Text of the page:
Her sapphire eyes flashed. “I have no need of your service.”
The man laughed, not unkindly, and again she narrowed her eyes, this time studying him more closely.
“You are an insolent rascal, I must say.” Her taut mouth softened a little, just into a snide smirk. “And in what have you deemed I am in need of help?”
He shrugged a little. “Leaving this place perhaps? Perhaps not attending Duke Édouard’s wedding tomorrow?”
“Nonsense!” She felt a blush creep up to her cheeks, hot in the frigid night. “Why should any woman refuse such an honor as the Duke has bestowed upon me?”
“It is writ on you plain as day, lady, no matter your words. If I have read amiss, I most humbly beg your ladyship’s pardon. But, if not, I can help you.”
She took a step back from him, a little afraid of his ability to read her face, her thoughts.
“Who are you?”
“I am called Will, my lady.” Once again he bowed.
“Will,” she mused, looking him over more closely.
He was comely enough, tall and well grown, and respectful enough, too, she supposed, but with a certain frank boldness that set him apart from the great majority of the servants she had ever met. Will. William?
“Does not Duke Édouard have a brother called William?” she asked. “The one who renounced his claims to Fers Doré last spring in Édouard’s favor?”
“Lord Roland William, lady, and should now be Duke Roland William.” His dark eyes grew darker. “Lord Édouard has kept him these eight months locked away in the tower above you. Until he could make his claim secure by his alliance with your ladyship’s father.”
“Why was not Duke Averiel informed?”
“The old Duke had been ill those same eight months, lady, and hardly could tell night from day all that while. He had meant Lord Roland William to have Fers Doré and, if you will pardon my boldness, your fair self along with it. But, alas, his heavenly Master had laid other plans for good Averiel and has since summoned him.”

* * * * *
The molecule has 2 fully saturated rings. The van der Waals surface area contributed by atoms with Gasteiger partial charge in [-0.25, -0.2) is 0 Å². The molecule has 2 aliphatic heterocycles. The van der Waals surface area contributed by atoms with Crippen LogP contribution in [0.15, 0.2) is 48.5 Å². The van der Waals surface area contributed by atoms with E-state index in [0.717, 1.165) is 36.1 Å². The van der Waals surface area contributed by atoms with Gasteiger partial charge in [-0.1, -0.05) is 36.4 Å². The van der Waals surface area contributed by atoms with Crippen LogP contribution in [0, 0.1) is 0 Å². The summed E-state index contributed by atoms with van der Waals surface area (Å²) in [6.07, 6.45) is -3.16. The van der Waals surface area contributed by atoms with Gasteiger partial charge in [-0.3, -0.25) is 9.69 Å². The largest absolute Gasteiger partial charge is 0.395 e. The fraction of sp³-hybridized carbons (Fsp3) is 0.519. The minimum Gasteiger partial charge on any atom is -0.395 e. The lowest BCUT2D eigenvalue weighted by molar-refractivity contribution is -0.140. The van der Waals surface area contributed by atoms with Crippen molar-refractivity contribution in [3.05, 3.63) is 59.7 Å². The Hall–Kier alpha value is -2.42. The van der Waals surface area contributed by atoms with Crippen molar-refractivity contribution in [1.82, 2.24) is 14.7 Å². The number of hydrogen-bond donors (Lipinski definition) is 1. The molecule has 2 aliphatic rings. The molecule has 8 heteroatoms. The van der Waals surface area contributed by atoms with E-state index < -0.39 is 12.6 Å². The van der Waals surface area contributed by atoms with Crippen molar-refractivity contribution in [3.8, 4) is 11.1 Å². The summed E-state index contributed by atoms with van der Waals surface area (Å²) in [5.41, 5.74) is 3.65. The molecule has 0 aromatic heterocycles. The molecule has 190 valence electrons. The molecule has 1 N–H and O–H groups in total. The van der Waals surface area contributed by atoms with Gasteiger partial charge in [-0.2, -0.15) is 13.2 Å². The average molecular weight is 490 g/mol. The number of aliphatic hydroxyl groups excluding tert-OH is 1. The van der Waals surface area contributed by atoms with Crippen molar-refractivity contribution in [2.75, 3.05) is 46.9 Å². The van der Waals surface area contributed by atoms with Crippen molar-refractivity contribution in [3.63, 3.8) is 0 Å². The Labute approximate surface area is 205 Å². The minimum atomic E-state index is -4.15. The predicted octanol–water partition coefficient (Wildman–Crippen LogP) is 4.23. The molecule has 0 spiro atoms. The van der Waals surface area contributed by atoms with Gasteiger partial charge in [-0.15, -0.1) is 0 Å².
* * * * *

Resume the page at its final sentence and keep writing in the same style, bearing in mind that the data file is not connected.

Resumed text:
“But poor Roland William! To be so long imprisoned!”
“Why, lady, you sound as if you pity the man.”
“So I do. Why should you think otherwise?”
“His cell is now empty, no thanks to Édouard. But I had thought imprisonment a light thing to you, seeing you come to it so willingly.”
“A duke’s palace is hardly a prison.”
“Shackles, no matter how skillfully gilded, still bind.”
Again his voice was cool and soft and, again, she felt as if he could read her soul. Her sharp retort died before it reached her lips.
“What am I to do?”
“I can help you, lady.”
She began to pace, pleadingly looking up at the vaulted ceiling ornamented with gold filigree. “I met the Duke but yesterday! Papa said Duke Averiel was a kind man and I thought sure his son would be the same. But he frightened me somehow when we finally met, and to know he’s betrayed his brother–“
“I can help you, lady,” Will repeated gently.
“But he will never let me go now.” Her pacing grew faster and faster along with her breath. “What could I say to him? ‘I thank you most sincerely, Monsieur le Duc, but I should like to go home now’? Oh, bon Dieu, what am I to do? Papa has made the bargain. I have made the bargain! I have–”
“My lady!” He took her by the arms and forced her to look at him. “I can help you.”